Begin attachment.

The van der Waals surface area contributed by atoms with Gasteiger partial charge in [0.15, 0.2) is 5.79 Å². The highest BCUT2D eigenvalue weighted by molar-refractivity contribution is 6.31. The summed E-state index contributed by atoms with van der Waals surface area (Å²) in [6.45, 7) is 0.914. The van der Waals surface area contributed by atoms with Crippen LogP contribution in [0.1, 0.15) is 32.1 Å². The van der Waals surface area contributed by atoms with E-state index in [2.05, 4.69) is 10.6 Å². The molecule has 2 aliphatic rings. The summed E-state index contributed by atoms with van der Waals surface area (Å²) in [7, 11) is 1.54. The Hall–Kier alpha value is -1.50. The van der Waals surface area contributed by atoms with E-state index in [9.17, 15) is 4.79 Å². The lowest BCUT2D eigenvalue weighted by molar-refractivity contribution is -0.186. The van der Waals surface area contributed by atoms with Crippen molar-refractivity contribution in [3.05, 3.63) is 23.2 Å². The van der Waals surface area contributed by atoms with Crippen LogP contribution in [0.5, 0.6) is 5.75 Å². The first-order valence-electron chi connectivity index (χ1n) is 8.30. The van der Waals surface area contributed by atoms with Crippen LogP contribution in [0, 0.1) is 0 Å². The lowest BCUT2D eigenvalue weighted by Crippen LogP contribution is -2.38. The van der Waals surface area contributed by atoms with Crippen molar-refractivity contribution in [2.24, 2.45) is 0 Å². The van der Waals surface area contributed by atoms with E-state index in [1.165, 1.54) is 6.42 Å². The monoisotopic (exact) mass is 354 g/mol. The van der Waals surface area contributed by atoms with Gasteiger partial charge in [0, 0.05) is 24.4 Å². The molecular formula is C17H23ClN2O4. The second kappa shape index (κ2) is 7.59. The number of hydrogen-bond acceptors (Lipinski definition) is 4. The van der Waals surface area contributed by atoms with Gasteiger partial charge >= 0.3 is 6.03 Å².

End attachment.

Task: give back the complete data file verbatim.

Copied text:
The van der Waals surface area contributed by atoms with Gasteiger partial charge in [0.15, 0.2) is 5.79 Å². The highest BCUT2D eigenvalue weighted by molar-refractivity contribution is 6.31. The summed E-state index contributed by atoms with van der Waals surface area (Å²) in [6.45, 7) is 0.914. The van der Waals surface area contributed by atoms with Crippen LogP contribution in [0.1, 0.15) is 32.1 Å². The van der Waals surface area contributed by atoms with E-state index in [2.05, 4.69) is 10.6 Å². The molecule has 2 aliphatic rings. The summed E-state index contributed by atoms with van der Waals surface area (Å²) in [7, 11) is 1.54. The Hall–Kier alpha value is -1.50. The van der Waals surface area contributed by atoms with E-state index in [9.17, 15) is 4.79 Å². The lowest BCUT2D eigenvalue weighted by molar-refractivity contribution is -0.186. The van der Waals surface area contributed by atoms with Crippen molar-refractivity contribution in [3.05, 3.63) is 23.2 Å². The van der Waals surface area contributed by atoms with Crippen LogP contribution in [0.5, 0.6) is 5.75 Å². The first-order valence-electron chi connectivity index (χ1n) is 8.30. The van der Waals surface area contributed by atoms with Crippen LogP contribution in [0, 0.1) is 0 Å². The lowest BCUT2D eigenvalue weighted by Crippen LogP contribution is -2.38. The van der Waals surface area contributed by atoms with Crippen molar-refractivity contribution in [2.24, 2.45) is 0 Å². The van der Waals surface area contributed by atoms with E-state index in [1.165, 1.54) is 6.42 Å². The monoisotopic (exact) mass is 354 g/mol. The van der Waals surface area contributed by atoms with Gasteiger partial charge in [0, 0.05) is 24.4 Å². The molecular formula is C17H23ClN2O4. The second kappa shape index (κ2) is 7.59. The number of hydrogen-bond acceptors (Lipinski definition) is 4. The van der Waals surface area contributed by atoms with Gasteiger partial charge >= 0.3 is 6.03 Å².